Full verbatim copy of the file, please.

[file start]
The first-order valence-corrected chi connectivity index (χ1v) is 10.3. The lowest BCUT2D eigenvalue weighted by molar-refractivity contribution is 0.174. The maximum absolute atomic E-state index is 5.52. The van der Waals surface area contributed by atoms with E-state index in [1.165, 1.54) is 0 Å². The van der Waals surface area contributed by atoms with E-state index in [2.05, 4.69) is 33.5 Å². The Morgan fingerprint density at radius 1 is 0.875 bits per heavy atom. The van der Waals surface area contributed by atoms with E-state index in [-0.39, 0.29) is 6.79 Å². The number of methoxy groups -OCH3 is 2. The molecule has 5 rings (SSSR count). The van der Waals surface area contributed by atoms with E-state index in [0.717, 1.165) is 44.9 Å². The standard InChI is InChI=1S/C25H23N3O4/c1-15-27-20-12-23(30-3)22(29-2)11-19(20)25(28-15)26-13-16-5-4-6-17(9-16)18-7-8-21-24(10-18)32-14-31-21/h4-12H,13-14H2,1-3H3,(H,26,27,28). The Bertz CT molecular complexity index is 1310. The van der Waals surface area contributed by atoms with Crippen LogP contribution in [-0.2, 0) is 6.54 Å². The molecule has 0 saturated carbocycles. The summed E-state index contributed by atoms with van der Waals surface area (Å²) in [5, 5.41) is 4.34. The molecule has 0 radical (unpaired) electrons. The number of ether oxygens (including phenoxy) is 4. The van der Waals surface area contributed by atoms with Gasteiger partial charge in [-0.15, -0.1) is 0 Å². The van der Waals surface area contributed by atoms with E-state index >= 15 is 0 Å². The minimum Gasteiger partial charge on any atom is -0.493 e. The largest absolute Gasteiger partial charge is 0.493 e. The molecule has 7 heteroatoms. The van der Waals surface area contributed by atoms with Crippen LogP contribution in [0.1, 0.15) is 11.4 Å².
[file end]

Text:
The first-order valence-corrected chi connectivity index (χ1v) is 10.3. The lowest BCUT2D eigenvalue weighted by molar-refractivity contribution is 0.174. The maximum absolute atomic E-state index is 5.52. The van der Waals surface area contributed by atoms with E-state index in [1.165, 1.54) is 0 Å². The van der Waals surface area contributed by atoms with E-state index in [2.05, 4.69) is 33.5 Å². The Morgan fingerprint density at radius 1 is 0.875 bits per heavy atom. The van der Waals surface area contributed by atoms with E-state index in [-0.39, 0.29) is 6.79 Å². The number of methoxy groups -OCH3 is 2. The molecule has 5 rings (SSSR count). The van der Waals surface area contributed by atoms with E-state index in [0.717, 1.165) is 44.9 Å². The standard InChI is InChI=1S/C25H23N3O4/c1-15-27-20-12-23(30-3)22(29-2)11-19(20)25(28-15)26-13-16-5-4-6-17(9-16)18-7-8-21-24(10-18)32-14-31-21/h4-12H,13-14H2,1-3H3,(H,26,27,28). The Bertz CT molecular complexity index is 1310. The van der Waals surface area contributed by atoms with Crippen LogP contribution in [-0.2, 0) is 6.54 Å². The molecule has 0 saturated carbocycles. The summed E-state index contributed by atoms with van der Waals surface area (Å²) in [5, 5.41) is 4.34. The molecule has 0 radical (unpaired) electrons. The number of ether oxygens (including phenoxy) is 4. The van der Waals surface area contributed by atoms with Gasteiger partial charge in [-0.15, -0.1) is 0 Å². The van der Waals surface area contributed by atoms with E-state index >= 15 is 0 Å². The minimum Gasteiger partial charge on any atom is -0.493 e. The largest absolute Gasteiger partial charge is 0.493 e. The molecule has 7 heteroatoms. The van der Waals surface area contributed by atoms with Crippen LogP contribution in [0.1, 0.15) is 11.4 Å².